Guan Hanqing, the Yuan Dynasty dramatist sometimes referred to as "China’s Shakespeare," was linked with the 2008 Olympics in Beijing in a proposal put forward on March 4 at the Fifth Session of the Ninth Chinese People's Political Consultative Conference National Committee.
"China has pledged to host the 2008 Olympic Games as a ‘cultural Olympics,’ and Guan Hanqing -- who contributed so much to the history and culture of Beijing -- should not be forgotten," said Li Hanqiu, a member of the Chinese People's Political Consultative Conference, who proposed that China commemorate Guan at the 29th Olympic Games in Beijing.
A playwright of the Northern Drama, Guan Hanqing (1240-1360), worked in Beijing at a time the capital was known as Dadu, an international city visited by many travelers from Europe, including Marco Polo. Guan is credited with more than 64 plays, of which some 15 have survived in complete form. His most famous work is Dou E Yuan [Injustice to Dou E]. Like Shakespeare, Guan’s biographical information is sketchy, but he also is said to have been a theatrical manager and sometime actor.
In 1958, the World Peace Council marked the 700th anniversary of the publication of Guan Hanqing's Dramatic Works to nominate Guan as a "World Cultural Personage." The year of 2008 will be the 750th anniversary of the publication of Guan Hanqing's Dramatic Works and the 50th anniversary of his nomination as the "World Cultural Personage."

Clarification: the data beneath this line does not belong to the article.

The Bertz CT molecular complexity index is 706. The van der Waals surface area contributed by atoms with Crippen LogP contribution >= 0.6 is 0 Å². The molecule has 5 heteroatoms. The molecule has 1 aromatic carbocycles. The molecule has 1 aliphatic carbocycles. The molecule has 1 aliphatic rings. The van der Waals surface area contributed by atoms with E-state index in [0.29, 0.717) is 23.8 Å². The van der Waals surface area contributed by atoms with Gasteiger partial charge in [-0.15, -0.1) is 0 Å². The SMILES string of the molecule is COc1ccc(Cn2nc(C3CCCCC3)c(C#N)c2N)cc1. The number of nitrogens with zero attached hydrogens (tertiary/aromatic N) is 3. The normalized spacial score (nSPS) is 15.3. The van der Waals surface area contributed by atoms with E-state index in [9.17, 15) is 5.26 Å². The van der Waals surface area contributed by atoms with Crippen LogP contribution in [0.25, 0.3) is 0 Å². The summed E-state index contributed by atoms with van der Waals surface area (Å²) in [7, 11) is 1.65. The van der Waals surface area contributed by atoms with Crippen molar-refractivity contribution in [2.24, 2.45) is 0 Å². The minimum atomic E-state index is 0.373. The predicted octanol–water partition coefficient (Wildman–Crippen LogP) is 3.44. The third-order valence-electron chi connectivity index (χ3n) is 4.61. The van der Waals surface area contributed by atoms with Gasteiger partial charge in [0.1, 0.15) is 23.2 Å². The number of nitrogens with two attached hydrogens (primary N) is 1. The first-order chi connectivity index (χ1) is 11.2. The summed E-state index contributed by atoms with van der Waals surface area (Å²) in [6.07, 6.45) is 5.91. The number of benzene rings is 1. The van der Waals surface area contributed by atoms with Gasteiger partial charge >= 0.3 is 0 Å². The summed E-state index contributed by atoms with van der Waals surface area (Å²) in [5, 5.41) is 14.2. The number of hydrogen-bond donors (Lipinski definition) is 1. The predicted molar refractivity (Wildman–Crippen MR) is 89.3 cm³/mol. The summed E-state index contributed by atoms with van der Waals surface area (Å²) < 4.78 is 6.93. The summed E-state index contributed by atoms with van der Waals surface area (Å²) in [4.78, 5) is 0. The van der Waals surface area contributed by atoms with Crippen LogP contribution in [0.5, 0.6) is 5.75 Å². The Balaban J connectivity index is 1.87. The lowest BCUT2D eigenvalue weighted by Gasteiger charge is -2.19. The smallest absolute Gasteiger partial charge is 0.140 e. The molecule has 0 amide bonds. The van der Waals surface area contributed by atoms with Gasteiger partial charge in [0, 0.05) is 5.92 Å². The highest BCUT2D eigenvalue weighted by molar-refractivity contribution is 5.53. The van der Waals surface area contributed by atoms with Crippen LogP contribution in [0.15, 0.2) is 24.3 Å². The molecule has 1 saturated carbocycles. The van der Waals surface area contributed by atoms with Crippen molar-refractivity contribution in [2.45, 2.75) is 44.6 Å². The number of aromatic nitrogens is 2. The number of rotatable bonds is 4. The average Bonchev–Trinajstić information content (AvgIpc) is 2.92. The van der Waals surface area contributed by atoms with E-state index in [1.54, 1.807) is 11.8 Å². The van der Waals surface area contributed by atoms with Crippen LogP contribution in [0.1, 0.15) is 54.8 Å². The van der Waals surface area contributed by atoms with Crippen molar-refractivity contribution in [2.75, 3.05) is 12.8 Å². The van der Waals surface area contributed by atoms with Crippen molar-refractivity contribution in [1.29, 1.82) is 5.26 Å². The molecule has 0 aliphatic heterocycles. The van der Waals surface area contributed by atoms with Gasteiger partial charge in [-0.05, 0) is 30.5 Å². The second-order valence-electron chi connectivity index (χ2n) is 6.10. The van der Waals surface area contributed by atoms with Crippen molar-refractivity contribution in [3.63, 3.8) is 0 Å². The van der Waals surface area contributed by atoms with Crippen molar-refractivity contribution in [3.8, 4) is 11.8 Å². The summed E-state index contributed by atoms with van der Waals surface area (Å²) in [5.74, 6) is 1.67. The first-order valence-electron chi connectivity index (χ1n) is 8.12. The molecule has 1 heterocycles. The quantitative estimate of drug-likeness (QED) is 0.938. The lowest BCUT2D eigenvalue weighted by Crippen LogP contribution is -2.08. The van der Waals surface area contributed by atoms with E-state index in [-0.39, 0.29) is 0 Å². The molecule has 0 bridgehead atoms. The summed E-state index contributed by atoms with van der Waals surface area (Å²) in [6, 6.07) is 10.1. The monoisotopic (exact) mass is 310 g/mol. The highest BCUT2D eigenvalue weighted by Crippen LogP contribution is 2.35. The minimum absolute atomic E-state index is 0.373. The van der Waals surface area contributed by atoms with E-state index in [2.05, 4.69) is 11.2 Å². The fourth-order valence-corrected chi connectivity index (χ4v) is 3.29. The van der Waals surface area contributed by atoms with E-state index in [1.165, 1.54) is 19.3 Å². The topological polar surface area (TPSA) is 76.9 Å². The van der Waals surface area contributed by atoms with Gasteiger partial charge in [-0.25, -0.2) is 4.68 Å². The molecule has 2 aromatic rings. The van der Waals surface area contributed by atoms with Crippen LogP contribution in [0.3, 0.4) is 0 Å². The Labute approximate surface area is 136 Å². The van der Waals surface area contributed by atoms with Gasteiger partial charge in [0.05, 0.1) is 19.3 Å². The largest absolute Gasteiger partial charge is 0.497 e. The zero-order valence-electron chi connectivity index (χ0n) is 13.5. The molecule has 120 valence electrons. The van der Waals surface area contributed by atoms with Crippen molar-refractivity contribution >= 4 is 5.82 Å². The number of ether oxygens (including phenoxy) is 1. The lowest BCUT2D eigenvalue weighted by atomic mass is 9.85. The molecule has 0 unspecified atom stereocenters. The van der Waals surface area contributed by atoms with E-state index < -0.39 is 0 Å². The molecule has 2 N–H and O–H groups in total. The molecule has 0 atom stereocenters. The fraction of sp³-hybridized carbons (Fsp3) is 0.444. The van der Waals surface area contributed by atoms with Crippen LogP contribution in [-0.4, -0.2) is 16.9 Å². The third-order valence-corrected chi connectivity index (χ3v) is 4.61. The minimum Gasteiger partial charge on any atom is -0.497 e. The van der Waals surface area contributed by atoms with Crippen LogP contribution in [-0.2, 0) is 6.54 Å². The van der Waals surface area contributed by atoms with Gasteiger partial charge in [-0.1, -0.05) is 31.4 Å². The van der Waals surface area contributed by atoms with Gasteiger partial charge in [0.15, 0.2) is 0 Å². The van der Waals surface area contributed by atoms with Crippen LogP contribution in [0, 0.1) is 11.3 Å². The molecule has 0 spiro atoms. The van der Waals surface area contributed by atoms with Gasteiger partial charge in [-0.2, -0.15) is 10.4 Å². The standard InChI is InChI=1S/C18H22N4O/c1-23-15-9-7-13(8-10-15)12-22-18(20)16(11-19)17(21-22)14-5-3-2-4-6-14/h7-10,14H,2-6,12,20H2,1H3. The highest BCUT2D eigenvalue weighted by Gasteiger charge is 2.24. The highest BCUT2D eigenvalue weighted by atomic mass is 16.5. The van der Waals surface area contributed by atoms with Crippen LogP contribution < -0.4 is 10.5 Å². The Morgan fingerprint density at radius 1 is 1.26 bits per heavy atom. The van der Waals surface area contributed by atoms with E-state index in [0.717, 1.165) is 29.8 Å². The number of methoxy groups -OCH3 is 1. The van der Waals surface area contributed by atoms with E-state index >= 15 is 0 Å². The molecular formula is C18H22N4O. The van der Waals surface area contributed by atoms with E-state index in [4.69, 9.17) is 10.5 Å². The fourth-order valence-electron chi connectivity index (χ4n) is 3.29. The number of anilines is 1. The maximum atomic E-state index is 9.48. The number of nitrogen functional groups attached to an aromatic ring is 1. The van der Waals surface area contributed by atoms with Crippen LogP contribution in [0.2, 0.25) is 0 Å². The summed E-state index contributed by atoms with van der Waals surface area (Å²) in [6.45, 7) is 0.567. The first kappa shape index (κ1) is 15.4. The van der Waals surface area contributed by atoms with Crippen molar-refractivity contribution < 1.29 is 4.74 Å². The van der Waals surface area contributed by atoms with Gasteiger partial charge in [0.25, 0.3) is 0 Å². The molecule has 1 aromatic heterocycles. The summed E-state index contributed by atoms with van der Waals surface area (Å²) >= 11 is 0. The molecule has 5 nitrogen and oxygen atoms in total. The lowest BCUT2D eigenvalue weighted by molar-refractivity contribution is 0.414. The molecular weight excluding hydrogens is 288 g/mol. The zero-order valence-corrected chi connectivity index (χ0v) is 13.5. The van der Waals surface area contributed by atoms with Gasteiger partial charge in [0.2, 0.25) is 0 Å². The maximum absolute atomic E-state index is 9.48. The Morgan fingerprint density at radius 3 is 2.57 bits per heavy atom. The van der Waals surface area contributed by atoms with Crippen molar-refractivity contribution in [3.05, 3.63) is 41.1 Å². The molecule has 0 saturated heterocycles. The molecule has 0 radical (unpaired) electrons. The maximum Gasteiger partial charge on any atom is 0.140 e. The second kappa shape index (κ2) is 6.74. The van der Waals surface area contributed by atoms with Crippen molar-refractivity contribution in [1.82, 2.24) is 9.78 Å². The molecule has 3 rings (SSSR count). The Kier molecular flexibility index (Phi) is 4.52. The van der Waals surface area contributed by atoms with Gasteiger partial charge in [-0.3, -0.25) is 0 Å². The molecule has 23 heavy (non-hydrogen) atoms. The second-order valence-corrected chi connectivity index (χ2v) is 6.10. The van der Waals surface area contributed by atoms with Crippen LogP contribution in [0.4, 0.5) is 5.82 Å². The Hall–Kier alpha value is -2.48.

Among the proposed ways to honor Guan Hanqing in 2008: Renovation of the "Site of Dadu City of the Yuan" in Beijing with a statue in Guan’s honor; new editions of Guan’s dramas and publication of other books on his dramas; in particular, a project to organize translations of his dramas so as to make them more accessible to foreigners; production of films and television plays based on Guan Hanqing’s dramas; and a 2008 festival featuring Guan’s dramas.
(By Chen Chao, staff reporter, china.org.cn, March 6, 2002)